US 20040223890 A1
A clam shell slide holder for mounting and retaining a slide. The clamshell slide holder includes a single contiguous base and a lid attached to the base. The base of the clamshell slide holder includes a first slide holder, second slide holder adjacent to the first slide holder, a third slide holder, and a fourth slide holder adjacent to the third slide holder. The lid includes at least one spring finger for contacting the slide. Also disclosed is a method of reading and mounting a slide in a clamshell slide holder.
1. A clamshell slide holder for holding a slide, comprising:
(a) a single contiguous base for mounting and holding the slide; and
(b) a lid mounted on the base for closing the clamshell slide holder and securing the slide in a fixed position.
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15. A method of mounting a slide in a slide holder, comprising:
(a) positioning a slide on at least one slide support with an raised reference surface to raise the slide off of the slide support;
(b) contacting the slide with a lid having at least one spring finger to self position the slide; and
(c) sliding the lid into a locked position to fix and retain the slide.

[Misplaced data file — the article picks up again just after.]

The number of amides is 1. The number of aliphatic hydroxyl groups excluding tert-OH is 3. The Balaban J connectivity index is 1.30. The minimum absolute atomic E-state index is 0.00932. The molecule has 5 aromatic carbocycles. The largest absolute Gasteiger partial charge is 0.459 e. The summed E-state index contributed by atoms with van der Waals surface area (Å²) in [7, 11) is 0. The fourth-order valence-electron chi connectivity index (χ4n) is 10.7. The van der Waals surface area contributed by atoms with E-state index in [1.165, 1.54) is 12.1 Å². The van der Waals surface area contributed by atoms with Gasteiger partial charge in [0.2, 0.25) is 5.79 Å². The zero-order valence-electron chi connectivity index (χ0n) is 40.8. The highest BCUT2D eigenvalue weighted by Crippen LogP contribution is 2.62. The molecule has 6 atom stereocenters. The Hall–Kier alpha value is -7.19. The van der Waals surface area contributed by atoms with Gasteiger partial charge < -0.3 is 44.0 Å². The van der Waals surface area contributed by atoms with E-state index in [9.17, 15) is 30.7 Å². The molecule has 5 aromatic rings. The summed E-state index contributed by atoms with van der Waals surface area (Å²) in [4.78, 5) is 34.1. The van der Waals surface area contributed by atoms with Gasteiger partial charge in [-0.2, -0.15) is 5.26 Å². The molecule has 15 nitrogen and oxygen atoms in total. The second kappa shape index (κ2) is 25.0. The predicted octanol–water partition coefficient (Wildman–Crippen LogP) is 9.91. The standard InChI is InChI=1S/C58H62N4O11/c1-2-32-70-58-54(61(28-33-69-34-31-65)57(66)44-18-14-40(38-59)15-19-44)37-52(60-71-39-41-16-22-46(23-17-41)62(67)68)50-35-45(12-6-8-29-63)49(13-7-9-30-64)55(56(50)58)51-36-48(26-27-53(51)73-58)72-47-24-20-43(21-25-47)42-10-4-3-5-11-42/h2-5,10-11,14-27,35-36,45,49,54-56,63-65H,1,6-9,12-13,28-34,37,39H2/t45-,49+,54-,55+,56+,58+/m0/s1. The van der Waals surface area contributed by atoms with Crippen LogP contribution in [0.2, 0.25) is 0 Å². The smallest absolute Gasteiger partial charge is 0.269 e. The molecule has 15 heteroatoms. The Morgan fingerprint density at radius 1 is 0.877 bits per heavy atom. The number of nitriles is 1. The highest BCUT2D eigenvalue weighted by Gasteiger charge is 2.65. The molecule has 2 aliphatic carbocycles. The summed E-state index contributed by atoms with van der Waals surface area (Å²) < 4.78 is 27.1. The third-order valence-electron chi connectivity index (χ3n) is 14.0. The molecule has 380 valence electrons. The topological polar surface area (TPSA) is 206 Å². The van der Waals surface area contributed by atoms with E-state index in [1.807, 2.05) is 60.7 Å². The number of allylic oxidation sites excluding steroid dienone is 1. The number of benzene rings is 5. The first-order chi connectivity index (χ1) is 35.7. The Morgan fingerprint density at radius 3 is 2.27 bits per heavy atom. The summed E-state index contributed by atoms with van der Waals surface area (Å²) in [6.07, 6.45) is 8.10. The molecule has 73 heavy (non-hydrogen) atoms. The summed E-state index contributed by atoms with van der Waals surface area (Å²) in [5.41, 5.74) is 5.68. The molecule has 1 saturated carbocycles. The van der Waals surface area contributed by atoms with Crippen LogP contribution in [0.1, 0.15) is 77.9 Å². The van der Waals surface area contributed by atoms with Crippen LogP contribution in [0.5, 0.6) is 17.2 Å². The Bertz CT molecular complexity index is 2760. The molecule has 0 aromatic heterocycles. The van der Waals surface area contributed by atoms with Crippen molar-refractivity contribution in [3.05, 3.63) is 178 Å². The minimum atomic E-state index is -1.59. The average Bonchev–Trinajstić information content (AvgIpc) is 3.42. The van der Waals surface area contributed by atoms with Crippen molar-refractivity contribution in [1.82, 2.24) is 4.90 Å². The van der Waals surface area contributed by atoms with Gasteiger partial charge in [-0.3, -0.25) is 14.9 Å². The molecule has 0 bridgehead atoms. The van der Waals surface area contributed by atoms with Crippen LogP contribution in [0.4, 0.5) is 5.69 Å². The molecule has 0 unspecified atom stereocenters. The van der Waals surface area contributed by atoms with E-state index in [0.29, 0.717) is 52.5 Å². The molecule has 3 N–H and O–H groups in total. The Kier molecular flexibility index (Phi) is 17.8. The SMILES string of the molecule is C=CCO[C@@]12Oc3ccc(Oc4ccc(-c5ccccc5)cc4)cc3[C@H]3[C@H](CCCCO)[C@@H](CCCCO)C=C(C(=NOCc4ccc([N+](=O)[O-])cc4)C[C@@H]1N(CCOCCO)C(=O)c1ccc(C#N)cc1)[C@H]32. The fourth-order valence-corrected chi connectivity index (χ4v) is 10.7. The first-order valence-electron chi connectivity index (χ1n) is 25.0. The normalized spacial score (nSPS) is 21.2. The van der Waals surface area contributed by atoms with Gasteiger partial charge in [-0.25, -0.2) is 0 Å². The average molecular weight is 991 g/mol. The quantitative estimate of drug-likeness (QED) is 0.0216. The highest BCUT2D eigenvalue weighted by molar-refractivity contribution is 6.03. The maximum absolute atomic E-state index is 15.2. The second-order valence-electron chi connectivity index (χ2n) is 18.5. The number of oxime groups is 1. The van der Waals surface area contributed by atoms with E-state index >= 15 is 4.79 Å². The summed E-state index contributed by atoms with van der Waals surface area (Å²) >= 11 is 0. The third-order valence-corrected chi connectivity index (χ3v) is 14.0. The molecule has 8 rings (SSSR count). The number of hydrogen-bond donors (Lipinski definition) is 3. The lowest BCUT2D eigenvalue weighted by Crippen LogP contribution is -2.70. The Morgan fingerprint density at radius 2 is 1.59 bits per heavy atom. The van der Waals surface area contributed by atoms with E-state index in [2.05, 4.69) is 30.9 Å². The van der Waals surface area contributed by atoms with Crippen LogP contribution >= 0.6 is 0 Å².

16. A method of mounting a slide in a clamshell slide holder, comprising:
(a) positioning a slide on at least one slide support with an raised reference surface to raise the slide off of the slide support;
(b) contacting the slide with a lid having at least one spring finger to position the slide; and
(c) sliding the lid into a locked position to fix and retain the slide.
17. A method of reading an array of moieties, comprising:
(a) mounting the slide in a clamshell slide holder; and
(b) inserting the clamshell slide holder into an array reader and reading the array.
18. A method according to
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 This invention relates to slides holding multiple moieties to be read, and in particular to arrays such as polynucleotide arrays (for example, DNA arrays), which are useful in diagnostic, screening, gene expression analysis, and other applications.
 Polynucleotide arrays (such as DNA or RNA arrays) are known and are used, for example, as diagnostic or screening tools. Such arrays include regions of usually different sequence polynucleotides arranged in a predetermined configuration on a substrate. These regions (sometimes referenced as “features”) are positioned at respective locations (“addresses”) on the substrate. In use, the arrays, when exposed to a sample, will exhibit an observed binding or hybridization pattern. This binding pattern can be detected upon interrogating the array. For example, all polynucleotide targets (for example, DNA) in the sample can be labeled with a suitable label (such as a fluorescent dye), and the fluorescence pattern on the array accurately observed following exposure to the sample. Assuming that the different sequence polynucleotides were correctly deposited in accordance with the predetermined configuration, then the observed binding pattern will be indicative of the presence and/or concentration of one or more polynucleotide components of the sample.